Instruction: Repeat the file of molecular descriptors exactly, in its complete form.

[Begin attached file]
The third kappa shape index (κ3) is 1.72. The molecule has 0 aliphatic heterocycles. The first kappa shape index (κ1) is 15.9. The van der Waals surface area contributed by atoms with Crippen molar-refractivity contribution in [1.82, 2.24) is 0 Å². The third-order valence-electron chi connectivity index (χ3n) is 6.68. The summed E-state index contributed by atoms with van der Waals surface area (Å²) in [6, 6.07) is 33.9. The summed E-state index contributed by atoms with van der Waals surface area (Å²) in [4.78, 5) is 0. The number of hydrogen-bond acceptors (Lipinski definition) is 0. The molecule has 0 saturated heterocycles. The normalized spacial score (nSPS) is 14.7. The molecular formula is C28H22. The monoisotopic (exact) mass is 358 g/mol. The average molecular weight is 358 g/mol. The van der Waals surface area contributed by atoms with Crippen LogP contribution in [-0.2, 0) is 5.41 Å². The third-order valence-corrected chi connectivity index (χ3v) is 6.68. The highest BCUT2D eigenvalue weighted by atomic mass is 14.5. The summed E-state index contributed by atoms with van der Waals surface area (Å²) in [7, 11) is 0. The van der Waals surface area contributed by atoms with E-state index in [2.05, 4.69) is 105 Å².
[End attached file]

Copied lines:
The third kappa shape index (κ3) is 1.72. The molecule has 0 aliphatic heterocycles. The first kappa shape index (κ1) is 15.9. The van der Waals surface area contributed by atoms with Crippen molar-refractivity contribution in [1.82, 2.24) is 0 Å². The third-order valence-electron chi connectivity index (χ3n) is 6.68. The summed E-state index contributed by atoms with van der Waals surface area (Å²) in [6, 6.07) is 33.9. The summed E-state index contributed by atoms with van der Waals surface area (Å²) in [4.78, 5) is 0. The number of hydrogen-bond acceptors (Lipinski definition) is 0. The molecule has 0 saturated heterocycles. The normalized spacial score (nSPS) is 14.7. The molecular formula is C28H22. The monoisotopic (exact) mass is 358 g/mol. The average molecular weight is 358 g/mol. The van der Waals surface area contributed by atoms with Crippen LogP contribution in [-0.2, 0) is 5.41 Å². The third-order valence-corrected chi connectivity index (χ3v) is 6.68. The highest BCUT2D eigenvalue weighted by atomic mass is 14.5. The summed E-state index contributed by atoms with van der Waals surface area (Å²) in [7, 11) is 0. The van der Waals surface area contributed by atoms with E-state index in [2.05, 4.69) is 105 Å².